The high cost of fuel for flying pigs

A couple of weeks ago, we were sitting in the air-conditioned lounge between fiberglassing projects. We were wearing what Barry and I call our “itchy-scratchy” clothes, ratty things we only wear for the nastiest, messiest jobs. For me, that means denim shorts with a hole in the rear, an old t-shirt large enough to fit an elephant, and sandals.

A fellow walked in, and I glanced up from my notebook and said hello, absently. Then I looked at him again.

It was over 100 degrees, and he looked cool as a cucumber. He was wearing tooled leather cowboy boots and black jeans, with the kind of dress shirt you see at a country and western dance, or a square dance. It had shiny button covers and fancy trim along the yoke.

I realized I was staring, and I blurted out, “You sure don’t look like you’re working on a boat today!”

“No, I came on my motorcycle to show my boat to a prospective buyer,” he replied. He explained that he had a powerboat for sale out in the storage lot, the place we jokingly call “the field of broken dreams.”

A few years ago, when shopping for a boat, he was that extremely rare breed of boater who would consider either a powerboat or sailboat. He’d found a sailboat he liked, but the asking price was too high. He thought of making a lowball offer, but didn’t want to offend the seller. So he walked away from the sailboat. Later, it sold for the amount he would have offered. He kicked himself, but it was too late. He’d just bought a powerboat, a tri-cabin cruiser.

Now his powerboat is for sale. He can’t afford to use it, his dream broken by the high cost of fuel.

Occasionally, sailors buy powerboats, when they get old and tired of hoisting and trimming sails. Rarely does a powerboater buy a sailboat, but these are unusual times.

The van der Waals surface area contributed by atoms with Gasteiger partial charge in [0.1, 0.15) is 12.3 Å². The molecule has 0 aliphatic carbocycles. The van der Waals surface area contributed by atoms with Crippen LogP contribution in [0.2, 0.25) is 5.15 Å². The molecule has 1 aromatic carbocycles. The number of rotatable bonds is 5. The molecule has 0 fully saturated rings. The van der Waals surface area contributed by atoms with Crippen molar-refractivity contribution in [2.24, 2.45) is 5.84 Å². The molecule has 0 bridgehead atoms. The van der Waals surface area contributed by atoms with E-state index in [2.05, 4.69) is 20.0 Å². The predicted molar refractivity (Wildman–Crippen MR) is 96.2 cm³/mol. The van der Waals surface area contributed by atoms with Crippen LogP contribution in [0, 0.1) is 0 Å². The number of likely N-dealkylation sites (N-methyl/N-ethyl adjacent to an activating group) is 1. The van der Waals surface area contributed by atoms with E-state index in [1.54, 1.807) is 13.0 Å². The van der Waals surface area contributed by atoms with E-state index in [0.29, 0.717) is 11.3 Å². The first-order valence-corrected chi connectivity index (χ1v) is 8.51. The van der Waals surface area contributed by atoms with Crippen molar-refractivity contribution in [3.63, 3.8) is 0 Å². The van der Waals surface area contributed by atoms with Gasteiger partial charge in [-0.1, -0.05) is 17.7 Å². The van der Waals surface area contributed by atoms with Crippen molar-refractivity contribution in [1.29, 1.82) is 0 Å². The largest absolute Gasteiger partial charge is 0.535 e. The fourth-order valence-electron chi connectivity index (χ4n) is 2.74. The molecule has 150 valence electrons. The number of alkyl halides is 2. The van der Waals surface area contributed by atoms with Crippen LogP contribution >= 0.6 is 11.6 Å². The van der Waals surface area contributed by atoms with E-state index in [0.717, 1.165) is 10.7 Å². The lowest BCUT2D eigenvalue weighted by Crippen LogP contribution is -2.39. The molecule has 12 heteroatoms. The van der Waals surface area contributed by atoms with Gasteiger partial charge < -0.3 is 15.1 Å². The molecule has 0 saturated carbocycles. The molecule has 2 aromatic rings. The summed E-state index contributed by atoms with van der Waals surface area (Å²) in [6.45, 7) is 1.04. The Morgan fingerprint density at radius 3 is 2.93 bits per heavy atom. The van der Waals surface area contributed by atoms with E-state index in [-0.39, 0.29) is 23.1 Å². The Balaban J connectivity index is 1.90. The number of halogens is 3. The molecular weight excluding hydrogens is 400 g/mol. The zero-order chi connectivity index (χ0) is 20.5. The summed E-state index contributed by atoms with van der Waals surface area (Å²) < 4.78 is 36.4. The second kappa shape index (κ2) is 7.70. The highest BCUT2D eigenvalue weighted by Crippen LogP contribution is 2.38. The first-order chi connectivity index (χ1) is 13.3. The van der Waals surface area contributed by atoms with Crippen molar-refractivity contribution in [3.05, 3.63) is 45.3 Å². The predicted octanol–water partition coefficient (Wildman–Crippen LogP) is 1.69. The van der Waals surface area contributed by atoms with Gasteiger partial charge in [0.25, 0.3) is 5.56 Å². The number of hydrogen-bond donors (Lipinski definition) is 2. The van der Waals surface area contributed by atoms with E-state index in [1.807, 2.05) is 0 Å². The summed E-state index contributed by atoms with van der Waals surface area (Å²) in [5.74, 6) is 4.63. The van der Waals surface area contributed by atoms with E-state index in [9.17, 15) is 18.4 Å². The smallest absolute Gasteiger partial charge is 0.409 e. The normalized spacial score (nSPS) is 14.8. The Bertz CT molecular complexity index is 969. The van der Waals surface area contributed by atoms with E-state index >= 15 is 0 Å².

There was a very large Hunter sailboat tied up at the dock last week, and Val and Gigi wandered out to see it. “We were surprised to see all the lights on, but none of the hatches were open,” she said. “Then we realized it had two air conditioners, so of course the hatches were closed!”

They chatted with the couple on board, who were taking their new boat home to Texas and had recently run aground and needed repairs. They had sold their powerboat, because the cost of fuel was so high, and now they were going to try sailing. Given the size and complexity of the boat, they were certainly jumping in with both feet. But it was what Barry and I call a “furniture boat,” lots of pretty woodwork and fancy electrical systems, designed for the dock, not the waves.

The problem is, it’s just not natural to make a sailor out of a powerboater. A few years back, I had a coworker with a 25-foot planing powerboat. At the time, we had the Northern Crow, a gutsy little 25-foot sailboat.

Initially, I’d come in on Monday and compare notes with Gary. We’d spent a day ghosting to Poulsbo, watching for favorable currents, while he’d zipped up to Port Townsend in a couple of hours. But after a few months, I started coming in on Monday and seeing a long face. “How was your weekend, Gary? Did you take the boat out?” I’d ask. And his answer was always, “No, I couldn’t afford the fuel this weekend. The kids needed…” At the time, gas prices were half of what they are today, but he had teenaged boys in the house who ate up all his money.

I often teased him, saying, “How about a sailboat?” but it was a joke. He’d take up sailing when pigs fly.

Eventually, Gary got fired and had a mid-life crisis. He ran off with his stepson’s girlfriend, and his wife bitterly filed for divorce. She sold the boat.

I wonder if Gary or the fellow in the cowboy boots will ever have another boat. Given the price of fuel — high and going higher — the answer might just be, when pigs fly.